The worst of the weather has passed without the boats being too badly affected

The leaders of the Vendée Globe, Vincent Riou and Jean Le Cam are continuing their little dance routine in the Sea of Tasmania. More than 200 miles behind, Sébastien Josse has just broken away from the British yachtsman Mike Golding, who managed to get back to within 30 miles of his wake, and is suffering from the fight this morning.

The average speeds posted by the rest of the fleet appear to indicate that the worst of the weather has gone by, without the boats being too badly affected. Conrad Humphreys (Hellomoto) is still bringing up the rear end 3,780 miles from the leader Riou. He passed Crozet in Karen Leibovici (Benefic) et Raphaël Dinelli (Akena Verandas)’s wake. He now only has a few dozen miles to catch them up.

On the northern edge of the Kerguelen plateau, Anne Liardet put on a spurt to come within 65 miles of Benoit Parnaudeau (Max Havelaar/Best Western), stealing back 20 miles in 24 hours.

The race directors have been following Patrice Carpentier (VM Matériaux) and Joé Seeten (Arcelor Dunkerque) very closely since yesterday, and they are no doubt relieved that the centre of the low has moved off to their south. The two men underwent some horrific winds, but managed to avoid the worst of the storm.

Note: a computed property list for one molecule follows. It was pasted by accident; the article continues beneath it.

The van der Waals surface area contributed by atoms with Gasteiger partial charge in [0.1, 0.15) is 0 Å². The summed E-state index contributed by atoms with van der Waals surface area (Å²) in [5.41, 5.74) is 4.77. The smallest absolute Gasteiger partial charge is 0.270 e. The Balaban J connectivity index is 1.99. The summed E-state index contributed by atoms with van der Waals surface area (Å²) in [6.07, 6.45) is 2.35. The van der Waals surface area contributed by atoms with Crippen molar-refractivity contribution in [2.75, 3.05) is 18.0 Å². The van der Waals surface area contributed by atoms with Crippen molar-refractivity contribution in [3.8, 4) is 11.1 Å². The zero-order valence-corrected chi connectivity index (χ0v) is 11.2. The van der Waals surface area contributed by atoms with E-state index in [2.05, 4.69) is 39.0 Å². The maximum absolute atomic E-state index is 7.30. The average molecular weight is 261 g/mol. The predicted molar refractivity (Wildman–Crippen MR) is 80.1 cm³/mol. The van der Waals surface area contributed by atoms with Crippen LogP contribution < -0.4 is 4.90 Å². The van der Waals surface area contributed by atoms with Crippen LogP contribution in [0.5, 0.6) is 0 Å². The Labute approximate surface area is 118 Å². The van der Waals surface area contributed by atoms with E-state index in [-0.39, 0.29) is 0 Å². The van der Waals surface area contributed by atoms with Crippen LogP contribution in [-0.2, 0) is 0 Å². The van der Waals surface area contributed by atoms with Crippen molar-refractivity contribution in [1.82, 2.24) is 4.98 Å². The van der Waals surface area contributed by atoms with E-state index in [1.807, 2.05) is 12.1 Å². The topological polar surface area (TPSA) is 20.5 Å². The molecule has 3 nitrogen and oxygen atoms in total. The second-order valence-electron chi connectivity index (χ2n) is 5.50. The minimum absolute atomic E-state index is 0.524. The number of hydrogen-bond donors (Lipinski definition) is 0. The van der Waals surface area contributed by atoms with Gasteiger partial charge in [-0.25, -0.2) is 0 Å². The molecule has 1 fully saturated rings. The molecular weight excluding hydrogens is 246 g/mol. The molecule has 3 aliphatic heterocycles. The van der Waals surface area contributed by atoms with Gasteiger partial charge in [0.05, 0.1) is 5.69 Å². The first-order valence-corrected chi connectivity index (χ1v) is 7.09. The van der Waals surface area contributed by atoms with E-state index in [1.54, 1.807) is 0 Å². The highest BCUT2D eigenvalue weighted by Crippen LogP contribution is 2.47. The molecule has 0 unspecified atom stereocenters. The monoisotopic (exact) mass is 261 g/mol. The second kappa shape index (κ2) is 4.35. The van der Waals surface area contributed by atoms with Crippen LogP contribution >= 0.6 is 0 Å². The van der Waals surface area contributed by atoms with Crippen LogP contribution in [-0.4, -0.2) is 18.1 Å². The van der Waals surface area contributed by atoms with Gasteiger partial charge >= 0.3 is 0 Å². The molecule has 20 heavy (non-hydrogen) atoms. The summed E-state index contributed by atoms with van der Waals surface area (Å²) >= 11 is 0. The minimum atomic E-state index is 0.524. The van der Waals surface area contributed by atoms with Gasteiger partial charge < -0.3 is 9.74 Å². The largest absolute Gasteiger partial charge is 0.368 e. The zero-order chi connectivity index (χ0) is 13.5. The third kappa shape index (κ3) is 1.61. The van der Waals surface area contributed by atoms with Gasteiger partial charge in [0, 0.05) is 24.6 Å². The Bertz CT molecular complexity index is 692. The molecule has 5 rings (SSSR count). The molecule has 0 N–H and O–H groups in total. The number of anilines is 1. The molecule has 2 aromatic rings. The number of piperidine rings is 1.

At more than 13 knots, Arcelor-Dunkerque no longer seems to be affected by the seaweed caught up in her keel, which Joé did his utmost to get rid of yesterday. Patrice Carpentier is 700 miles from the first gateway under Australia. A gateway soon to be entered by Jean Pierre Dick (Virbac Paprec) and that Nick Moloney (Skandia) and Marc Thiercelin (Pro Form) will leave a long way to their south today (250 miles). Nick is only 550 miles from Cape Leeuwin and his native Australia.

Vincent Riou and Jean Le Cam are 11,840 miles from the finish this morning, which represents precisely half of the total theoretical distance (23,680 nautical miles ) of the Vendée Globe.